Sen was inspired by violent acts he had witnessed as a child leading up to the Partition of India in 1947. On one morning, a Muslim laborer named Kader Mia stumbled through the rear gate of Sen’s family home, bleeding from a knife wound in his back. Because of his extreme poverty, he had come to Sen’s primarily Hindu neighborhood searching for work; his choices were the starvation of his family or the risk of death in coming to the neighborhood. The price of Kader Mia’s economic unfreedom was his death. This experience led Sen to begin thinking about economic unfreedom from a young age.
He is regarded as one of the top economists of all times.
2) Dr. Raghuram Rajan
Any article on Indian economists would be incomplete without mentioning the Governor of the RBI. He made a name for himself as the Chief Economist of the International Monetary Fund between 2003 and 2006. Rajan was one of the few economists in the world who predicted the global economic collapse of 2008. In India, as the RBI governor, Rajan has been credited with bringing back stability to the volatile domestic currency and in keeping credit rates well-controlled to boost economic growth. As Governor of the RBI, Rajan made curbing inflation his primary focus, bringing down retail inflation from 9.8% in September 2013 to 3.78% in July 2015 – the lowest since the 1990s. Wholesale inflation came down from 6.1% in September 2013 to a historic low of -4.05% in July 2015. Under Rajan, the RBI adopted consumer price index (CPI) as the key indicator of inflation, which is the global norm, despite the government recommending otherwise. Foreign exchange reserves of India grew by about 30% to the tune of $380 billion in two years. Under Rajan, the RBI has licensed two universal banks and approved eleven payments banks to extend banking services to the nearly two-thirds of the population who are still deprived of banking facilities.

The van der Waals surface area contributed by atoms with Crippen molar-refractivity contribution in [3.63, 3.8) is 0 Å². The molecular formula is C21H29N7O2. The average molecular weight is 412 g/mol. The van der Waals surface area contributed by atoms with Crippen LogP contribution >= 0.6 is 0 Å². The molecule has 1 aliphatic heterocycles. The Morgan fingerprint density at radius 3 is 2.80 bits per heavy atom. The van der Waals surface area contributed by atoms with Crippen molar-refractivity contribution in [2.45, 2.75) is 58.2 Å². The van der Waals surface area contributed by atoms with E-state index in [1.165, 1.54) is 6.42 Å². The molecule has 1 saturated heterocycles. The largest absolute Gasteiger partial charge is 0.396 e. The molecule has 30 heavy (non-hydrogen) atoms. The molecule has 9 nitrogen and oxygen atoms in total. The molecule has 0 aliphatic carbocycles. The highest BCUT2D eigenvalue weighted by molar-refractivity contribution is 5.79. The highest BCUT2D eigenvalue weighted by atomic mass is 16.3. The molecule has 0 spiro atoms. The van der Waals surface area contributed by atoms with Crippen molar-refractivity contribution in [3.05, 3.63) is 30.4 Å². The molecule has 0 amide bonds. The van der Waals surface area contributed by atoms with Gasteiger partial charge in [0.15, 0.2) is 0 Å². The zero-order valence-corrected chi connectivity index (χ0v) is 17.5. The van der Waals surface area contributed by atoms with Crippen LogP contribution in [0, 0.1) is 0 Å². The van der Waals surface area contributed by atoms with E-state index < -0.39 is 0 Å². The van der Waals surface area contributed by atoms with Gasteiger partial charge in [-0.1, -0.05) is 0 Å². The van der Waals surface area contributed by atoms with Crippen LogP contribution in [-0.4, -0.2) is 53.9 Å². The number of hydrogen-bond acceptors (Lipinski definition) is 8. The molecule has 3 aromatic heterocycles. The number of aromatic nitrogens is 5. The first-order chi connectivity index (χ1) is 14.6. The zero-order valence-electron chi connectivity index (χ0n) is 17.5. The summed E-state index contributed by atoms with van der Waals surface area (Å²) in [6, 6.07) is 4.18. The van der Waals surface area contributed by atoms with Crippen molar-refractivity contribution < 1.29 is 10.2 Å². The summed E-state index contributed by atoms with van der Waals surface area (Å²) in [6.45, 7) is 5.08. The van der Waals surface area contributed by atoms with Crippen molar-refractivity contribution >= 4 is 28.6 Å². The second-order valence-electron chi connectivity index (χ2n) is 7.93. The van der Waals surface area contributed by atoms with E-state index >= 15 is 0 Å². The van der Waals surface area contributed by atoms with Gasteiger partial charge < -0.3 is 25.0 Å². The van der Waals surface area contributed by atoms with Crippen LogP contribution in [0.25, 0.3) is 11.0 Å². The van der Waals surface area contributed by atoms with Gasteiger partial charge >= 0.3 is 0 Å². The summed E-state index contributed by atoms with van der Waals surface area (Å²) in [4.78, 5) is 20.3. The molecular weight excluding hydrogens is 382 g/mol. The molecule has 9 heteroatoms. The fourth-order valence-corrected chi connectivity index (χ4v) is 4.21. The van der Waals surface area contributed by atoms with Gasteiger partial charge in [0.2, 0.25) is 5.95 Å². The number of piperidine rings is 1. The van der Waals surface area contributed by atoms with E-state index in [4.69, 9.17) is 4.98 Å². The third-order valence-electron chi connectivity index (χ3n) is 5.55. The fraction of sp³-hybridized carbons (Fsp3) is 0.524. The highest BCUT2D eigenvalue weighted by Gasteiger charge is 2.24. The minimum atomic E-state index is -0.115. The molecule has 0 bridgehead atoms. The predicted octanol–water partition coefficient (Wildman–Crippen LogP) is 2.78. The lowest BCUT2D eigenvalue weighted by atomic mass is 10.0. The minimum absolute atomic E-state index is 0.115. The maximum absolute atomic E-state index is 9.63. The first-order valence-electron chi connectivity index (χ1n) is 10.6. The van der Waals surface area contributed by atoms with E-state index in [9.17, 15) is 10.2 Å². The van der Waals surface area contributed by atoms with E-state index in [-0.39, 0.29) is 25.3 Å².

In 2013, he was awarded the fifth Deutsche Bank Prize in Financial Economics for his “ground-breaking research work which influenced financial and macro-economic policies around the world”.